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The methylation effect in prolonging the pure organic room temperature phosphorescence lifetime

Zhu Mao a, Zhan Yang a, Zhenguo Fan a, Eethamukkala Ubba a, Wenlang Li a, Yang Li b, Juan Zhao *a, Zhiyong Yang a, Matthew P. Aldred a and Zhenguo Chi a
aPCFM Lab, GDHPPC Lab, Guangdong Engineering Technology, Research Center for High-performance Organic and Polymer Photo-electric, Functional Films, State Key Laboratory of OEMT, School of Chemistry, Sun Yat-Sen University, Guangzhou 510275, China
bInstrumental Analysis and Research Center, Sun Yat-Sen University, Guangzhou 510275, China. E-mail:

Received 8th July 2018 , Accepted 1st October 2018

First published on 8th October 2018

Prolonging the phosphorescence lifetime of pure organic phosphorescent materials by a methyl-substitution strategy is described. We present a chemical strategy for improving the phosphorescence lifetime of triplet excitons under ambient conditions by incorporating methyl groups into the chemical structures. This is observed by a long-lived phosphorescence lifetime of up to 0.83 s detected for methylated 9-(4-(mesitylsulfonyl)phenyl)-9H-carbazole (3M), compared to 0.36 s for 9-(4-(phenylsulfonyl)phenyl)-9H-carbazole (0M) without any methyl groups. Additionally, enhanced phosphorescence efficiency can be obtained at an appropriate methylation degree, because of the smaller ΔEST (singlet and triplet energy gap) and ΔETT* (normal phosphorescence and long-lived phosphorescence energy gap). A comprehensive investigation on the packing mode in the crystalline state reveals that the methyl groups occupy the free volume and result in a suppression of non-radiative decay, accounting for the enhanced phosphorescence lifetime.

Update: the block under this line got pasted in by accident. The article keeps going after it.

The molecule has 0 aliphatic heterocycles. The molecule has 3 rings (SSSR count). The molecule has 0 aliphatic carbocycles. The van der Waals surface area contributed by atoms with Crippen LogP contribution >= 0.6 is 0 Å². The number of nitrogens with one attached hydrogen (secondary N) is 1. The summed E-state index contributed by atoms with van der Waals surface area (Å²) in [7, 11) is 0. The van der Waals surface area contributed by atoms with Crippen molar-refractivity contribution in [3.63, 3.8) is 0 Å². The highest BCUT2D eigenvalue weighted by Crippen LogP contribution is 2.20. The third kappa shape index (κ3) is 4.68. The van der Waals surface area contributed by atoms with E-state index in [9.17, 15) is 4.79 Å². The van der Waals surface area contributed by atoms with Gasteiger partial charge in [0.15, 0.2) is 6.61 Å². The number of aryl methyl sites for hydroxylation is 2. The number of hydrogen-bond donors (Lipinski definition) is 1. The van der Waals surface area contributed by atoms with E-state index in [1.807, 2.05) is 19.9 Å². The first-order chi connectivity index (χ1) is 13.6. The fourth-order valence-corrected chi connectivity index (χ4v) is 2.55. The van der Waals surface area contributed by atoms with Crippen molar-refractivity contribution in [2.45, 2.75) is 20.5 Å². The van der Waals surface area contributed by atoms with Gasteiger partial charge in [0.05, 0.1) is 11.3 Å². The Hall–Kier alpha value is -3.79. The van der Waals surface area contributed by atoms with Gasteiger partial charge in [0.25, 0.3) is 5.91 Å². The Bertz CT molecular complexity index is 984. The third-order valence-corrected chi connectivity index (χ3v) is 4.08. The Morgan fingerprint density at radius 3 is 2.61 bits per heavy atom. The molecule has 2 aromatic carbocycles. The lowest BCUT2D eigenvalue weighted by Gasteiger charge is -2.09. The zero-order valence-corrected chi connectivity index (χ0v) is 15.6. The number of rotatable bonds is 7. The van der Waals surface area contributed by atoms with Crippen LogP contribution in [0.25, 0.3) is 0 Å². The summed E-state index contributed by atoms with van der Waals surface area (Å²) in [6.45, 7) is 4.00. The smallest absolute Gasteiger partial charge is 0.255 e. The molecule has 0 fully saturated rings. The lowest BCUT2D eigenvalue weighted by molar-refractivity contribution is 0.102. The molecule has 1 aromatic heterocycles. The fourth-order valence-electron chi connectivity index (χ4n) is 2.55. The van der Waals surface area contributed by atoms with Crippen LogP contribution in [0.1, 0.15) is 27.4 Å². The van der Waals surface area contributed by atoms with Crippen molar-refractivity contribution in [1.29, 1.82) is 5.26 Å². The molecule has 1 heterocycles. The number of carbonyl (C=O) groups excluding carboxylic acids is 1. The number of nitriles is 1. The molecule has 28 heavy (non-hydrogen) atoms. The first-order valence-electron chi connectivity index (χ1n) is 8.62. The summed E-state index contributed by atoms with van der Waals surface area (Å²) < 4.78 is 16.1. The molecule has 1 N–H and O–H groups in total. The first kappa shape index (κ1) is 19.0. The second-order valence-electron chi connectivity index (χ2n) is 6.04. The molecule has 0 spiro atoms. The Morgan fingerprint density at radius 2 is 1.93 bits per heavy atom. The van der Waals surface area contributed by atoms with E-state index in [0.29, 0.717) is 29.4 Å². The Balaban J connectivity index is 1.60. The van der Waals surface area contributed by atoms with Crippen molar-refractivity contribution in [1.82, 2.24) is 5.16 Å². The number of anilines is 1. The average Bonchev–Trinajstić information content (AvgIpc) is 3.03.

Materials with long-lived phosphorescence emission exhibit extraordinarily long lifetimes, typically a lifetime of 0.1 s or greater,1 and have a wide range of applications, such as in bio-imaging,2 sensors,3 anti-counterfeiting,4 and displays.5 However, most of these phosphorescent luminogens are limited to inorganic materials with resource-limited transition metals, such as metal sulphides and alkaline earth aluminates/silicates.6 In addition, the preparation processes associate with consuming energy for high temperature sintering and products have high bio-toxicity. Considering these drawbacks of inorganic persistent luminescent materials, one alternative is the utilization of organic long-lived phosphorescence materials. Currently, strategies such as guest–host doping,7 constructing organic frameworks8 and H-type aggregation9 have been proposed to provide a rigid environment for suppressing non-radiative decay of triplet excitons and thus extending the lifetime of organic long-lived phosphorescence. For a higher quantum yield (ΦP) of organic phosphorescence, fast-radiative decay (krT), lower non-radiative decay (knrT) and higher inter-system crossing (ISC) efficiency (ΦISC) are the key parameters (ΦP = krT/(krT + knrT)ΦISC).10 However, there is a contradiction in that fast-radiative decay means a short phosphorescence lifetime (τp). Therefore, the balance between phosphorescence lifetime and ΦP is pivotal to the development of high performance organic long-lived phosphorescence emitters, and some strategies including heavy atom effects,11 dihydrogen bonding,12 and polycrystalline phases13 have been previously reported. In spite of this progress, further detailed studies regarding the prolonging of the phosphorescence lifetime and enhancing the phosphorescence quantum efficiency are still required.